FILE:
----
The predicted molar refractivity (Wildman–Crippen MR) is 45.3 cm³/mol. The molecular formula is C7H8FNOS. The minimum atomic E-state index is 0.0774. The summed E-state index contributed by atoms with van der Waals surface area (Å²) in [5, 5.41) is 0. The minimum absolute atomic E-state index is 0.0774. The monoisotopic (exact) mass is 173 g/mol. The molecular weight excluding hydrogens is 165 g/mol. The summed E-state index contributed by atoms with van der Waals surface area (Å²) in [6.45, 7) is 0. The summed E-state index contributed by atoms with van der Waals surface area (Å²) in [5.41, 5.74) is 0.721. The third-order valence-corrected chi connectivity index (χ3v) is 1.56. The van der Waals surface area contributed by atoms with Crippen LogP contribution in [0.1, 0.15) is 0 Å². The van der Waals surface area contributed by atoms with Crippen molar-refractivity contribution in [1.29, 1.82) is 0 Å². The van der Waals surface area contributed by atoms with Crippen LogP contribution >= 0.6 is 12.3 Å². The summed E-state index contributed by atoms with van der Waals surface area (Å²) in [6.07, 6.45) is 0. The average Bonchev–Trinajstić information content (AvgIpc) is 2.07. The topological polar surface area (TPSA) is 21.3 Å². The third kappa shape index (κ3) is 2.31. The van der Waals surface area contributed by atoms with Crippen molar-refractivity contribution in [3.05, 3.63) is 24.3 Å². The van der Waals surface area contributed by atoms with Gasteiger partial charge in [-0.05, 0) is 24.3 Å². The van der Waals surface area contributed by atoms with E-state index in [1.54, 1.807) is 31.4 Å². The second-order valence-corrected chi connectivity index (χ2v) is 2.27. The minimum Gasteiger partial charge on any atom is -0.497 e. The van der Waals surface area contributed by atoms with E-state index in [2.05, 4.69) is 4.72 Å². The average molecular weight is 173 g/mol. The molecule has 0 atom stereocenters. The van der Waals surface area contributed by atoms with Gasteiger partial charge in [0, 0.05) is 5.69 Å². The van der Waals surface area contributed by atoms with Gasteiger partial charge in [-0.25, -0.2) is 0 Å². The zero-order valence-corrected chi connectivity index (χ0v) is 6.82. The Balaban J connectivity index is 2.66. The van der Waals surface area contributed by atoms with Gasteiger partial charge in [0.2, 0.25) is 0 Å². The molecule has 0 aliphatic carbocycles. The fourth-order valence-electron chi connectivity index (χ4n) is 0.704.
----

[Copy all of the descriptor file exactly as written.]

The predicted molar refractivity (Wildman–Crippen MR) is 45.3 cm³/mol. The molecular formula is C7H8FNOS. The minimum atomic E-state index is 0.0774. The summed E-state index contributed by atoms with van der Waals surface area (Å²) in [5, 5.41) is 0. The minimum absolute atomic E-state index is 0.0774. The monoisotopic (exact) mass is 173 g/mol. The molecular weight excluding hydrogens is 165 g/mol. The summed E-state index contributed by atoms with van der Waals surface area (Å²) in [6.45, 7) is 0. The summed E-state index contributed by atoms with van der Waals surface area (Å²) in [5.41, 5.74) is 0.721. The third-order valence-corrected chi connectivity index (χ3v) is 1.56. The van der Waals surface area contributed by atoms with Crippen LogP contribution in [0.1, 0.15) is 0 Å². The van der Waals surface area contributed by atoms with Crippen molar-refractivity contribution in [1.29, 1.82) is 0 Å². The van der Waals surface area contributed by atoms with Crippen LogP contribution >= 0.6 is 12.3 Å². The summed E-state index contributed by atoms with van der Waals surface area (Å²) in [6.07, 6.45) is 0. The average Bonchev–Trinajstić information content (AvgIpc) is 2.07. The topological polar surface area (TPSA) is 21.3 Å². The third kappa shape index (κ3) is 2.31. The van der Waals surface area contributed by atoms with Crippen molar-refractivity contribution in [3.05, 3.63) is 24.3 Å². The van der Waals surface area contributed by atoms with Gasteiger partial charge in [-0.05, 0) is 24.3 Å². The van der Waals surface area contributed by atoms with E-state index in [1.54, 1.807) is 31.4 Å². The second-order valence-corrected chi connectivity index (χ2v) is 2.27. The minimum Gasteiger partial charge on any atom is -0.497 e. The van der Waals surface area contributed by atoms with E-state index in [2.05, 4.69) is 4.72 Å². The average molecular weight is 173 g/mol. The molecule has 0 atom stereocenters. The van der Waals surface area contributed by atoms with Gasteiger partial charge in [0, 0.05) is 5.69 Å². The van der Waals surface area contributed by atoms with Gasteiger partial charge in [-0.25, -0.2) is 0 Å². The zero-order valence-corrected chi connectivity index (χ0v) is 6.82. The Balaban J connectivity index is 2.66. The van der Waals surface area contributed by atoms with Gasteiger partial charge in [0.2, 0.25) is 0 Å². The molecule has 0 aliphatic carbocycles. The fourth-order valence-electron chi connectivity index (χ4n) is 0.704.